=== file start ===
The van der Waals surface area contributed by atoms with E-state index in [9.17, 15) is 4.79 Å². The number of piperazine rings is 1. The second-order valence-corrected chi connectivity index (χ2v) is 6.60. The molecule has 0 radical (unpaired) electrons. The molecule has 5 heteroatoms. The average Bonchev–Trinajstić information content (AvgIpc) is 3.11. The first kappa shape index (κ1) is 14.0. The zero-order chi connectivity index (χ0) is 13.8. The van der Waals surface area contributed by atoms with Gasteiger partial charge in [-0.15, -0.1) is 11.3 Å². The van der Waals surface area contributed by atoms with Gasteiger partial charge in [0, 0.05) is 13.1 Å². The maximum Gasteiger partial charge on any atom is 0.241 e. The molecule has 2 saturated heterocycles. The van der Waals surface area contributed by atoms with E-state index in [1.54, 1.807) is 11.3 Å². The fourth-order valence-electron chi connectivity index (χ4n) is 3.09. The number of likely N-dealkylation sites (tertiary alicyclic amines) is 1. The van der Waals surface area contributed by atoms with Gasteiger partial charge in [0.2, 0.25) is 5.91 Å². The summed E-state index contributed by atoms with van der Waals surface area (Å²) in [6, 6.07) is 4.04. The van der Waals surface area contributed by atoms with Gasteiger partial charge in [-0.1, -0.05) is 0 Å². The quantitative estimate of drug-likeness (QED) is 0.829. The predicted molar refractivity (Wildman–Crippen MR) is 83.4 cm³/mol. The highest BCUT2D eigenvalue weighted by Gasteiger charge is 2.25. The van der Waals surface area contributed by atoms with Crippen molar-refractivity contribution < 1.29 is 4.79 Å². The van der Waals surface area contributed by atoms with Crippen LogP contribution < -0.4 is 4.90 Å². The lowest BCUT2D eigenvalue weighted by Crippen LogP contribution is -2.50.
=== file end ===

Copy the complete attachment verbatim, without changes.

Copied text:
The van der Waals surface area contributed by atoms with E-state index in [9.17, 15) is 4.79 Å². The number of piperazine rings is 1. The second-order valence-corrected chi connectivity index (χ2v) is 6.60. The molecule has 0 radical (unpaired) electrons. The molecule has 5 heteroatoms. The average Bonchev–Trinajstić information content (AvgIpc) is 3.11. The first kappa shape index (κ1) is 14.0. The zero-order chi connectivity index (χ0) is 13.8. The van der Waals surface area contributed by atoms with Gasteiger partial charge in [-0.15, -0.1) is 11.3 Å². The van der Waals surface area contributed by atoms with Gasteiger partial charge in [0, 0.05) is 13.1 Å². The maximum Gasteiger partial charge on any atom is 0.241 e. The molecule has 2 saturated heterocycles. The van der Waals surface area contributed by atoms with E-state index in [1.54, 1.807) is 11.3 Å². The fourth-order valence-electron chi connectivity index (χ4n) is 3.09. The number of likely N-dealkylation sites (tertiary alicyclic amines) is 1. The van der Waals surface area contributed by atoms with Gasteiger partial charge in [0.2, 0.25) is 5.91 Å². The summed E-state index contributed by atoms with van der Waals surface area (Å²) in [6, 6.07) is 4.04. The van der Waals surface area contributed by atoms with Gasteiger partial charge in [-0.1, -0.05) is 0 Å². The quantitative estimate of drug-likeness (QED) is 0.829. The predicted molar refractivity (Wildman–Crippen MR) is 83.4 cm³/mol. The highest BCUT2D eigenvalue weighted by Gasteiger charge is 2.25. The van der Waals surface area contributed by atoms with Crippen molar-refractivity contribution < 1.29 is 4.79 Å². The van der Waals surface area contributed by atoms with Crippen LogP contribution < -0.4 is 4.90 Å². The lowest BCUT2D eigenvalue weighted by Crippen LogP contribution is -2.50.